John got back last night after 5 months in an undisclosed location in southwest Asia. I got to meet him on the flight line. It's funny how I have been used to being completely alone in my home for 5 months and then all of a sudden there's this other person there, which is kind of strange, and yet it feels like he never left. It's great.

It was a hot and sweaty day, odd since last week was chilly with sideways rain. And just as I type this I hear the thunder and pitter patter on the roof. Man, i love weather.
For some reason John's homecoming triggered in me a kind of Julia Child madness and I spent the last 4 hours making (and simultaneously eating) some serious food. No wonder the chef never eats with the table - by the time the food is done they are completely stuffed!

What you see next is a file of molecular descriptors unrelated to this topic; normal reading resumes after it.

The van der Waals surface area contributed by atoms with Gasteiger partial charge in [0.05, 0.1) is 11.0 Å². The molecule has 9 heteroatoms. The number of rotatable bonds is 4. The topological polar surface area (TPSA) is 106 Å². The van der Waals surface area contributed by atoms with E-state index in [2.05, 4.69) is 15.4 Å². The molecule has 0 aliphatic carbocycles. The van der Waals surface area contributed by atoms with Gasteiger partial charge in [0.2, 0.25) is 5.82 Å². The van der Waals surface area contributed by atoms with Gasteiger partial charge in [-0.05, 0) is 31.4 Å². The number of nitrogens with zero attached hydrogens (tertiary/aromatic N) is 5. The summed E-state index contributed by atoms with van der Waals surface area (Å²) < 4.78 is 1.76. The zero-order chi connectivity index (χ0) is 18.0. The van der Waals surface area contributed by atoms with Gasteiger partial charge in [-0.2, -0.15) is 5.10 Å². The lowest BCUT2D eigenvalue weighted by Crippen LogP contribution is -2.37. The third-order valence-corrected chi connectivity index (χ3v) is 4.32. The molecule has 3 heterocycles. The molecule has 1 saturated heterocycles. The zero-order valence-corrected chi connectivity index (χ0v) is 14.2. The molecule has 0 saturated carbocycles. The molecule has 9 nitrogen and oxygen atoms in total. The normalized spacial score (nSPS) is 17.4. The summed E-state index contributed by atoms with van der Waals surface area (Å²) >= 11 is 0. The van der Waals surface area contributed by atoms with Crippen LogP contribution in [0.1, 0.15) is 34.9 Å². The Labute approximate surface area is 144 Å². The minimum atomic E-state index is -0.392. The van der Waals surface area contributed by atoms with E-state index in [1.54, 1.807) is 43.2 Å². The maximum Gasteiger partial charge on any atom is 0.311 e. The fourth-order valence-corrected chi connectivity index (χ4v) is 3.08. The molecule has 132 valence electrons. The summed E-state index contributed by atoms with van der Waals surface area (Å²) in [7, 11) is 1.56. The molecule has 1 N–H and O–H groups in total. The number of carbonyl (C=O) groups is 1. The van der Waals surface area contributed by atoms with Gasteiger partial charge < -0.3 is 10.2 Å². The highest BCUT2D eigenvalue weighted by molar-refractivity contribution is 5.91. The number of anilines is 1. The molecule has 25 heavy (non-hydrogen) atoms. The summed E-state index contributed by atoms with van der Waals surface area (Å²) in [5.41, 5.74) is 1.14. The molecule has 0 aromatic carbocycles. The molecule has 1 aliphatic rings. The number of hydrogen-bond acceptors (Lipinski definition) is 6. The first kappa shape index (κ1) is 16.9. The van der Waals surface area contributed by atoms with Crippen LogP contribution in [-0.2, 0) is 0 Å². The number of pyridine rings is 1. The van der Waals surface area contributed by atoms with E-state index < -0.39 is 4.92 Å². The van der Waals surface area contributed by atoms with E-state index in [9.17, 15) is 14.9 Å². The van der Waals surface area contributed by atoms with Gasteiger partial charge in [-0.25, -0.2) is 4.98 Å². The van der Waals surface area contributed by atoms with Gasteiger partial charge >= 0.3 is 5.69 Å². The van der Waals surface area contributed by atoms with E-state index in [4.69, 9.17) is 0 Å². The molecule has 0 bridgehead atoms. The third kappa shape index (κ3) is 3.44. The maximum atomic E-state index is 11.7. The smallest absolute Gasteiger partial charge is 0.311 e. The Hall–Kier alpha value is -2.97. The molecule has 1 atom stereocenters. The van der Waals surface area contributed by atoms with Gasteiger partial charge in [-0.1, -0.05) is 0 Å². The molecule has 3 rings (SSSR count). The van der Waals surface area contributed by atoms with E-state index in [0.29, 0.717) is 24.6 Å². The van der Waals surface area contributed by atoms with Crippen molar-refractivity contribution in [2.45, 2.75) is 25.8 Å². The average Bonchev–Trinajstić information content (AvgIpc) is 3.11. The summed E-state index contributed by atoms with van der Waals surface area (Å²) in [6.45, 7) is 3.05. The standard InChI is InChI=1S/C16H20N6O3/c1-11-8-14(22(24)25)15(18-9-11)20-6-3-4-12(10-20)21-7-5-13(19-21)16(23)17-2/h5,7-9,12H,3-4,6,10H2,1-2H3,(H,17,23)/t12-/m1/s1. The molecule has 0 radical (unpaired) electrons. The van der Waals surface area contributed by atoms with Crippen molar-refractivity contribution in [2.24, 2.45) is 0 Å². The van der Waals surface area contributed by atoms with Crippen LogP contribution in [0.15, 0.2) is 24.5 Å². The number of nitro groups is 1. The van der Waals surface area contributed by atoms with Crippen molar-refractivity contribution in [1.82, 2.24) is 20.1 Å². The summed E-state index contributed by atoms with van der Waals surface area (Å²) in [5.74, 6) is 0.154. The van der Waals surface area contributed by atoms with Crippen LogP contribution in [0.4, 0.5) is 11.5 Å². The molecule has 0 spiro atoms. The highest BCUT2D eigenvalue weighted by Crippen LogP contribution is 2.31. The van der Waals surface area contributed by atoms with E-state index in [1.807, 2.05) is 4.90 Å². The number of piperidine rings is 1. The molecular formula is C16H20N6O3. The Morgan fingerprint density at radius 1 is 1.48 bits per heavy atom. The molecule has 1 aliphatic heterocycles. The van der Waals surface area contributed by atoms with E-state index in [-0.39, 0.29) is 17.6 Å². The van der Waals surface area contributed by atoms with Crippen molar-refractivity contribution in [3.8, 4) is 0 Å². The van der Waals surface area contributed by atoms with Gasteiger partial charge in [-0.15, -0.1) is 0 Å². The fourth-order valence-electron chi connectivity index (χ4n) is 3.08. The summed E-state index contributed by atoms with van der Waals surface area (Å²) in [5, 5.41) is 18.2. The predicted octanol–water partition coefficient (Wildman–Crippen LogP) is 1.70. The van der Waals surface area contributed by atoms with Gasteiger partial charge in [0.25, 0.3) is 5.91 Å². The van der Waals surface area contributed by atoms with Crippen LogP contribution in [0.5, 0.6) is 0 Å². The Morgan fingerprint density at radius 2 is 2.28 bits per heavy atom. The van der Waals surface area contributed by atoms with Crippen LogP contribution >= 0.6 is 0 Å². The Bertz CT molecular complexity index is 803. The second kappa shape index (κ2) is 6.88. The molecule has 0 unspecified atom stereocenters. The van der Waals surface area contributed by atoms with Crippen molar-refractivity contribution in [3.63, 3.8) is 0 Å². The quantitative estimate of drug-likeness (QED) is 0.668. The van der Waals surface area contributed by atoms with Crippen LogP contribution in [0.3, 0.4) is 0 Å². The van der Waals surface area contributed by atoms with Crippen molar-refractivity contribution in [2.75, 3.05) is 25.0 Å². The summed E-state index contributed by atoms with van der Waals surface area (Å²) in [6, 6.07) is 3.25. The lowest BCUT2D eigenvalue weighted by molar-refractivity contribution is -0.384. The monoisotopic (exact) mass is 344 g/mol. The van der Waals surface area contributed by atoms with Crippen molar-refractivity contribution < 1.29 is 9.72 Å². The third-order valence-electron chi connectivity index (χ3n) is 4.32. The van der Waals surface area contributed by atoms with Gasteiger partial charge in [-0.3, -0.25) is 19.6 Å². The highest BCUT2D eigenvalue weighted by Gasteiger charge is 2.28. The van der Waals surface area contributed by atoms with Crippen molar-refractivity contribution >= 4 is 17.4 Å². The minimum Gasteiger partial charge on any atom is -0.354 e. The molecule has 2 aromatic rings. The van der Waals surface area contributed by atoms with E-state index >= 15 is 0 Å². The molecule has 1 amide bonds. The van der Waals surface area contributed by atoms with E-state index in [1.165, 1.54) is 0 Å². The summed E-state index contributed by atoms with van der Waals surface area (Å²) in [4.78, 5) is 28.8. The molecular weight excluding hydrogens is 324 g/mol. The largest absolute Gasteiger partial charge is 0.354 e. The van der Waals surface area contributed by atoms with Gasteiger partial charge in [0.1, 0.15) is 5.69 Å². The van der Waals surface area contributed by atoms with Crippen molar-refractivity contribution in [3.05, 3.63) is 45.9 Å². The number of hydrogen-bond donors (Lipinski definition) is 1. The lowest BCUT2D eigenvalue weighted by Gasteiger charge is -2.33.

My mom is a great cook, and very frequently we'd come home to a steaming hot bowl of Leek & Watercress Soup, or powdered sugar-crusted Pound Cake, or individual shells with creamy Coquille St. Jacque. Not a pot or pan in the sink - just the end result, ready for our greedy bellies. As we scarfed down the goods, she'd tell us with pride about how the recipe called for such and such, but she thought such and such would taste better, and doesn't it? Can you taste it Jenny? It's easy when all you see is one pot of soup to dismiss the hours that went into making it perfect. She used to do that with other things to. Like hand-scrub the entire white carpet, and "doesn't it look good Jenny? I just used a little bleach and voila! like new!"